According to research conducted by Terri Orbuch, a psychologist and author of the book Finding Love Again: 6 Simple Steps to a New and Happy Relationship, one of the biggest learnings from her divorced clients was that they wished they had been more affectionate toward their spouse, or that their spouse had been more affectionate to them. Dr. Orbuch recommends performing one small act of kindness for your partner each day, be it a verbal affirmation (something focused on a positive attribute they possess or a positive feeling you have about them) or a physical action (like folding their clothes, giving them a hug). Taking specific note of the small things your significant other says and does to make you feel loved is important, too, as negative interactions are more naturally notable to our brains than are positive ones.

3. TALK ABOUT THINGS OTHER THAN MONEY, WORK ETC.

Dr. Orbuch’s research also revealed that the happiest couples made time to talk about things you might talk to your boyfriend about in the early stages of dating—dreams, values and goals. She recommends you commit to spending 10 minutes per day discussing with your significant other something that does not concern your job or other practical life demands. Ask your partner questions about their past (“What’s your favorite memory from childhood?”) and encourage them to share their bolder visions for the future (“What would you do tomorrow if money was no object?”).

4. FIGHT MORE BUT BETTER

Communication is key in relationships, and because you are two separate people, with separate world views, perspectives and goals, chances are that communication sometimes manifests as an argument. If you’re fighting small fights, often, this can be healthy, as it means neither partner is letting resentments build up. That said, the key to a “good” fight is to really listen to your partner’s point of view from a non-defensive place, and to try to look at the situation not just from their perspective, but from a non-partial, third party perspective. Also, it’s important to remember that you likely suffer from a closeness-communication bias, which means that you think you’re communicating your perspective to the people with whom you’re most intimate better than you actually are.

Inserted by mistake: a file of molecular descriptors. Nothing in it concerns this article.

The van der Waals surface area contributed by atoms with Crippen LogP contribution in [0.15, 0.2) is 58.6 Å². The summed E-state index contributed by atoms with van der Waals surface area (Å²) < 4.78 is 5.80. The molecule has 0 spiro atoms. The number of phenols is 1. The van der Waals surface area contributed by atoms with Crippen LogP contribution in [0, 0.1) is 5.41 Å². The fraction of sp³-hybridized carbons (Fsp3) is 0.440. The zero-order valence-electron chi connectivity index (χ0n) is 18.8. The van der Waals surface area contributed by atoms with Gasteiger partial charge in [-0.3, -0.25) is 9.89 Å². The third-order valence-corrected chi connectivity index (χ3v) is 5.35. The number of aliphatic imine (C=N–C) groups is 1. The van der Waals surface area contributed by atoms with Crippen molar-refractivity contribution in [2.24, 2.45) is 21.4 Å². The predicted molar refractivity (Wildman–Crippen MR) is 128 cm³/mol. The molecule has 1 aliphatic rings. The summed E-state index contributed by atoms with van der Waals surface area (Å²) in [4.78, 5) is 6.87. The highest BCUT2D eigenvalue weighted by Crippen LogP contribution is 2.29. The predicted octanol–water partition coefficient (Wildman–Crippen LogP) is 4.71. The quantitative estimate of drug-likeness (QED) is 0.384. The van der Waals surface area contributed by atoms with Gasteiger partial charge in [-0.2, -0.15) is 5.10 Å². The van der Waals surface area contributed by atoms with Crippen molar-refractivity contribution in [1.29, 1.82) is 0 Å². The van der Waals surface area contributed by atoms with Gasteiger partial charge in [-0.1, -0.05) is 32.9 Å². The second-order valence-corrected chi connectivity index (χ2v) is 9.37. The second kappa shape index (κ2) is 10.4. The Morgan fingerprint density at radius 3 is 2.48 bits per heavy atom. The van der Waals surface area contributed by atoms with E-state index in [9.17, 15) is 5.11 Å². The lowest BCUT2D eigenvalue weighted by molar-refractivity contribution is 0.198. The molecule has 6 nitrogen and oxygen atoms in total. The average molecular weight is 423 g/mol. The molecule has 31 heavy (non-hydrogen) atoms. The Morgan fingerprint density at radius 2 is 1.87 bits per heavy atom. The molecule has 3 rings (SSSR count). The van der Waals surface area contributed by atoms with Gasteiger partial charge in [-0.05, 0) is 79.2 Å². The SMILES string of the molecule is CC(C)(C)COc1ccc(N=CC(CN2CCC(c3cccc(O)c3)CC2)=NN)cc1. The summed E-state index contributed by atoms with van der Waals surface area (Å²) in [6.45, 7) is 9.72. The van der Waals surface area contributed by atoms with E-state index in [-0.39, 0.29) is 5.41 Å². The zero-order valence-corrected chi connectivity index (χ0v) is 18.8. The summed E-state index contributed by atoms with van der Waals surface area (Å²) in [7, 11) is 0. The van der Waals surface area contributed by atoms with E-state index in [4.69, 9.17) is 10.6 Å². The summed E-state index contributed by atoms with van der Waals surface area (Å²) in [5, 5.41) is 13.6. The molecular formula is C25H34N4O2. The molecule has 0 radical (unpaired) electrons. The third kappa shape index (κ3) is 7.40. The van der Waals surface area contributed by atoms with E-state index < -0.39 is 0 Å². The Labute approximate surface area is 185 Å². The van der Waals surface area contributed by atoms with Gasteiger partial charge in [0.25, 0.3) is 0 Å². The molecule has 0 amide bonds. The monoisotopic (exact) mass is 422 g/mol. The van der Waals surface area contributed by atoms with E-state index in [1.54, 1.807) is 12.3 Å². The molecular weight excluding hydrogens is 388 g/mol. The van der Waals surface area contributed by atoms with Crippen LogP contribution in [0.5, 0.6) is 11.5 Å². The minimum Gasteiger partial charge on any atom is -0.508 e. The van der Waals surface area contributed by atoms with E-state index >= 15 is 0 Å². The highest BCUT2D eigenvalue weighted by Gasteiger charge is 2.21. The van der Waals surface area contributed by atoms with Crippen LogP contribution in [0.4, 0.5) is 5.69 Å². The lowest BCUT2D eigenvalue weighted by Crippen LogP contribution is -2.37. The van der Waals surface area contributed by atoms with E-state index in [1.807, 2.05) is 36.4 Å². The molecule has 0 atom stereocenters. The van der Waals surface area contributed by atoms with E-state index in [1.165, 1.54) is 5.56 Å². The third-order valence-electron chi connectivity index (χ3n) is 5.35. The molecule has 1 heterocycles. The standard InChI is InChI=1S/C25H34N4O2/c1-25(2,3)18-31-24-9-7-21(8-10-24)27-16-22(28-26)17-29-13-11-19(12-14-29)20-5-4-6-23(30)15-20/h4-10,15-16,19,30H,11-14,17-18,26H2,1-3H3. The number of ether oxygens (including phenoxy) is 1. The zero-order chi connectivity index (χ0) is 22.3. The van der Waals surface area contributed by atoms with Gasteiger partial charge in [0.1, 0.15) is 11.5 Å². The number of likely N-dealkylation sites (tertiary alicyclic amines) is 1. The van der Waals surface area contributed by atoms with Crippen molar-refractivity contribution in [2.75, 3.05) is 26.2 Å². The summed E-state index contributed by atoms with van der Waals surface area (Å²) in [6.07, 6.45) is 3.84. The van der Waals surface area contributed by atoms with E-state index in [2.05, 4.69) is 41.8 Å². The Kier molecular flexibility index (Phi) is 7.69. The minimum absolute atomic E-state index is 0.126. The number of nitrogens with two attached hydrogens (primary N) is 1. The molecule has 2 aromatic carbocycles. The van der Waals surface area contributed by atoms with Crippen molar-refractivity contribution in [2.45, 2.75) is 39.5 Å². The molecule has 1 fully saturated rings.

5. MAKE UP MORE

Apparently, being intimate one time per week is enough to increase happiness levels for couples, according to one study, and that going from one time per month to one time per week creates a happiness boost equivalent to that of a $50,000 raise. Though the same study also shows that intimacy more frequent than one time per week does not improve happiness levels, we don’t really believe that you can over-do it on this one.

6. LAUGH A LOT

Couples who laugh together, stay together, according to one study. Apparently, remembering times in which you shared a giggle in the past helps increase happiness within a relationship, as well.

7. MAKE OTHER PEOPLE A PRIORITY